Euro Weekly 23 March 2018
The pound had a good week. Warnings about the possible hacking of Britain’s infrastructure by the Kremlin were ineffective at holding back the pound at the end of last week and there was a raft of positive stats and announcements to provide support. Britain and the European Union have come to an agreement about a 21-month Brexit transition period. It isn’t the finished article and it contains a couple of big gaps, not least regarding Ireland, but investors signed up for it and they marked sterling higher on Monday. The good news is that a transition agreement has been reached, giving people and companies certainty about their situation until 31 December 2020. The less good news is that they still cannot be sure what will happen after that. Nevertheless, two and a half years of certainty is better than 12 months’ so the pound went up on Monday, strengthening by an average of 0.6%.
Rightmove’s index of UK house prices is up by 2.1% on the year. The UK consumer price index data showed inflation slowing from 3.0% to 2.7%, more of a deceleration than the 2.8% forecast by analysts. Traditionally, such a miss would have sent the pound lower: on this occasion it just wobbled a bit. The stats following limited the damage as there was total earnings growth, from 2.7% to 2.8%, showing that incomes are rising faster than prices. Towards the end of the week, the minutes of the Monetary Policy Committee were released, confirming that the interest rates will remain at 0.5%. The committee voted 7-2 to keep the rates the same, but provided some hawkish signals which could lead to change after the next meeting in May. The evolving tone is in response to recent data regarding the rate of inflation and employment, and a proposed deal to increase NHS pay by at least 6.5% over three years, which could have a knock on effect on public sector pay. The retail sales report for February gave mixed signals – sales volumes grew by 0.8% compared with January, but there was a drop of 0.3% in non-food items, suggesting consumers are spending on essential items such as petrol and groceries and that household budgets remain somewhat constricted. The move had been largely expected by economists; the pound gained slightly against the euro and the US dollar ahead of the decision; it dipped slightly as the news approached but appears to be retaining most of the gains so far today and has reached its highest level against the euro since June 2017.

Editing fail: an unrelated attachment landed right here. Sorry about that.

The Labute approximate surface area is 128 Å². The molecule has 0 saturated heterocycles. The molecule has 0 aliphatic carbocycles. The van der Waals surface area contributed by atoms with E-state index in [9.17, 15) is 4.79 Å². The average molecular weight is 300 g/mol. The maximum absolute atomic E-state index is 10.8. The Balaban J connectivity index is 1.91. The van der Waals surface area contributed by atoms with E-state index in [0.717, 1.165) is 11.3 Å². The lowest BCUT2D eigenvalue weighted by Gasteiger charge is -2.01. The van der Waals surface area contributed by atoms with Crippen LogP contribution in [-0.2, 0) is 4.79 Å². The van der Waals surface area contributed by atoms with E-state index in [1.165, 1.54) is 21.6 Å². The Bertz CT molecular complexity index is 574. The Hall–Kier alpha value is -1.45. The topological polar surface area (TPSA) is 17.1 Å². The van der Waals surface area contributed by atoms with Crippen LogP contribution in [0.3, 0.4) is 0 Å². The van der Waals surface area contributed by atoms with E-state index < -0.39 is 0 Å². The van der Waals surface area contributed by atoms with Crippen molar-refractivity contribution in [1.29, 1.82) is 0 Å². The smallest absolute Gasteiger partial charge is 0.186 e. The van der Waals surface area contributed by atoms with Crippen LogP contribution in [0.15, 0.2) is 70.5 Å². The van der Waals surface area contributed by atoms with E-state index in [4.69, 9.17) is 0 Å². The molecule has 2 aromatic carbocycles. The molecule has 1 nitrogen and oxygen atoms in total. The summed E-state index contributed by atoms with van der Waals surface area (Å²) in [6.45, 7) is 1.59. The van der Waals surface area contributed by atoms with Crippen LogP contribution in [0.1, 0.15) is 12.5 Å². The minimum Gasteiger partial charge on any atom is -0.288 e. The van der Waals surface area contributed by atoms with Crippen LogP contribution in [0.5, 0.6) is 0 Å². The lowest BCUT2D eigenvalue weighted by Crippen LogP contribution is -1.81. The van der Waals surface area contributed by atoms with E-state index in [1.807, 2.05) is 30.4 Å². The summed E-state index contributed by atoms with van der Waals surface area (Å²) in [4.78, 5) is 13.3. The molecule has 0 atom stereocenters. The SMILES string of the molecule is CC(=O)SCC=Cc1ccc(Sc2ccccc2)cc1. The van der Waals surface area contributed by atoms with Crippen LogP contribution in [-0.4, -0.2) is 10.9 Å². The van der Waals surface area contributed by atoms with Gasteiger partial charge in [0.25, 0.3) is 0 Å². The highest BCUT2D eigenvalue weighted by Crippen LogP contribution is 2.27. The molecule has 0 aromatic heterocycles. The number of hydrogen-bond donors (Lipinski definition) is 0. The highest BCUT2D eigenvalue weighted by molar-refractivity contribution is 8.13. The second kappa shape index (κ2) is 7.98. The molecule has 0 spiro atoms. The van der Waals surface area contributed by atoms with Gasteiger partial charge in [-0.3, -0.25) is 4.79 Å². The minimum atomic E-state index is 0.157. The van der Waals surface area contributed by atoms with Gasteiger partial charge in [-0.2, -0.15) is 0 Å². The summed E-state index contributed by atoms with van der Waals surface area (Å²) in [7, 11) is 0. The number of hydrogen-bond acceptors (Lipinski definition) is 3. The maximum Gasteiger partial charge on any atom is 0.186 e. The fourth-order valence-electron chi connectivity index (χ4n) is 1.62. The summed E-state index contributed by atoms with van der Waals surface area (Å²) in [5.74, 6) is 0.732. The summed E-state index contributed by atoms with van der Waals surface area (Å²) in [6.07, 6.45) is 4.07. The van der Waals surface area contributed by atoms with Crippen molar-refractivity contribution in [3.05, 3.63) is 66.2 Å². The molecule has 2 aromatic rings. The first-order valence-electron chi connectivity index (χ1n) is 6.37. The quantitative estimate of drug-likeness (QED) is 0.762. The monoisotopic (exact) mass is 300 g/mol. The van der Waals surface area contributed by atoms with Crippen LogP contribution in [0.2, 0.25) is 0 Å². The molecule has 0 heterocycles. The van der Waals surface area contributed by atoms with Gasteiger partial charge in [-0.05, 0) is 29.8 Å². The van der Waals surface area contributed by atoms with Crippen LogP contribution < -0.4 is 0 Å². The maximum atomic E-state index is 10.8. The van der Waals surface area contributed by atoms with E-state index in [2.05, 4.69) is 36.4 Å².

In contrast, there was very little news from Euroland. Brexit negotiations impact the sterling much more than the euro and with so much drama elsewhere, the narrowing of the Euroland trade surplus from €23bn to €22bn in January made little impact either way.
In the US, the dollar dropped half a cent after the chairman of the Federal Reserve Jay Powell announced a rise in the benchmark rate by a quarter of a percentage point to target a range of 1.5% – 1,75%. The dollar dropped by half a cent as a response. The move was expected, and the “dot plot” chart of members’ predictions for the future course of interest rates was a tad more hawkish than the last time it appeared in December. Another two rate increases are on the cards for 2018 but there might just be three before Christmas.
The Canadian dollar started the week riding high, following reports the US has dropped a demand in the NAFTA talks that all vehicles made in Canada (and Mexico) for export to the US contain at least 50% US content. However, the optimism was short-lived. U.S. stocks slumped as President Donald Trump’s move to impose tariffs on up to US$60 billion of Chinese imports. Canada’s commodity-linked economy could be hurt if global trade slows and fell back after a 10 day high at the middle of the week.
The Reserve Bank of Australia released the minutes of its monetary policy board and unlike elsewhere, there was no change or any indication that change might be forthcoming. Nevertheless, the Aussie remained steady against the Canadian and NZ dollars, down by a cent against sterling. There were few other stats to make any impact, other than a report showing Australian house prices were 5% higher on the year.
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